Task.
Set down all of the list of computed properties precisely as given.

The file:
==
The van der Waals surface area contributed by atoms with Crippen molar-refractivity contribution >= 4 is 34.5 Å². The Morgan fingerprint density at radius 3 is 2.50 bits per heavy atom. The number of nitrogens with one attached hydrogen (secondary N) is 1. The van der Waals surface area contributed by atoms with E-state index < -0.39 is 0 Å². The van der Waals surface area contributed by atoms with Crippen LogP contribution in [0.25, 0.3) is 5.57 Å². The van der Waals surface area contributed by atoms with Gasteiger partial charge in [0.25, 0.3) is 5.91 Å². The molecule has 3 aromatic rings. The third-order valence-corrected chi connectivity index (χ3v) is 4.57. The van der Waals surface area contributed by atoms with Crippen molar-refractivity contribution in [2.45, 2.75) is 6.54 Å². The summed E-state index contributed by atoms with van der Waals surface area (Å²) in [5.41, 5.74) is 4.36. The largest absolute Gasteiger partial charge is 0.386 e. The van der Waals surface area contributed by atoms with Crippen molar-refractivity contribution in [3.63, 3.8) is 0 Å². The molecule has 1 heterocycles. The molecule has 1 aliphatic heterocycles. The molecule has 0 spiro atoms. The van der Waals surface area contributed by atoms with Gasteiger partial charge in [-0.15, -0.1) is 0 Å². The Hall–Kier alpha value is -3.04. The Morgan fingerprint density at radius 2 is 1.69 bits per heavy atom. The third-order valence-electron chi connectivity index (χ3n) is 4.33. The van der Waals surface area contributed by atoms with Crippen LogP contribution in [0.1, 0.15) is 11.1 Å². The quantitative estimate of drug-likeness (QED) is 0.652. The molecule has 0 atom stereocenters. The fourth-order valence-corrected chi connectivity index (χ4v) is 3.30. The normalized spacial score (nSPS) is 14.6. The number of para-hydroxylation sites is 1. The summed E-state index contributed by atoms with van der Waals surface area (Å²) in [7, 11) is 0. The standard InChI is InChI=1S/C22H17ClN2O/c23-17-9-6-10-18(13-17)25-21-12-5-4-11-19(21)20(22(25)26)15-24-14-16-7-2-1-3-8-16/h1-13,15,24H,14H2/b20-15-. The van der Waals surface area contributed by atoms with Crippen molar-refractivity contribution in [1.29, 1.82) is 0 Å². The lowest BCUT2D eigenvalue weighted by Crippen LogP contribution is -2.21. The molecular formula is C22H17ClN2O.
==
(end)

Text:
The van der Waals surface area contributed by atoms with Crippen molar-refractivity contribution >= 4 is 34.5 Å². The Morgan fingerprint density at radius 3 is 2.50 bits per heavy atom. The number of nitrogens with one attached hydrogen (secondary N) is 1. The van der Waals surface area contributed by atoms with E-state index < -0.39 is 0 Å². The van der Waals surface area contributed by atoms with Crippen LogP contribution in [0.25, 0.3) is 5.57 Å². The van der Waals surface area contributed by atoms with Gasteiger partial charge in [0.25, 0.3) is 5.91 Å². The molecule has 3 aromatic rings. The third-order valence-corrected chi connectivity index (χ3v) is 4.57. The van der Waals surface area contributed by atoms with Crippen molar-refractivity contribution in [2.45, 2.75) is 6.54 Å². The summed E-state index contributed by atoms with van der Waals surface area (Å²) in [5.41, 5.74) is 4.36. The largest absolute Gasteiger partial charge is 0.386 e. The van der Waals surface area contributed by atoms with Crippen molar-refractivity contribution in [3.63, 3.8) is 0 Å². The molecule has 1 heterocycles. The molecule has 1 aliphatic heterocycles. The molecule has 0 spiro atoms. The van der Waals surface area contributed by atoms with Gasteiger partial charge in [-0.15, -0.1) is 0 Å². The Hall–Kier alpha value is -3.04. The Morgan fingerprint density at radius 2 is 1.69 bits per heavy atom. The third-order valence-electron chi connectivity index (χ3n) is 4.33. The van der Waals surface area contributed by atoms with Crippen LogP contribution in [0.1, 0.15) is 11.1 Å². The quantitative estimate of drug-likeness (QED) is 0.652. The molecule has 0 atom stereocenters. The fourth-order valence-corrected chi connectivity index (χ4v) is 3.30. The normalized spacial score (nSPS) is 14.6. The number of para-hydroxylation sites is 1. The summed E-state index contributed by atoms with van der Waals surface area (Å²) in [7, 11) is 0. The standard InChI is InChI=1S/C22H17ClN2O/c23-17-9-6-10-18(13-17)25-21-12-5-4-11-19(21)20(22(25)26)15-24-14-16-7-2-1-3-8-16/h1-13,15,24H,14H2/b20-15-. The van der Waals surface area contributed by atoms with Crippen molar-refractivity contribution in [1.29, 1.82) is 0 Å². The lowest BCUT2D eigenvalue weighted by Crippen LogP contribution is -2.21. The molecular formula is C22H17ClN2O.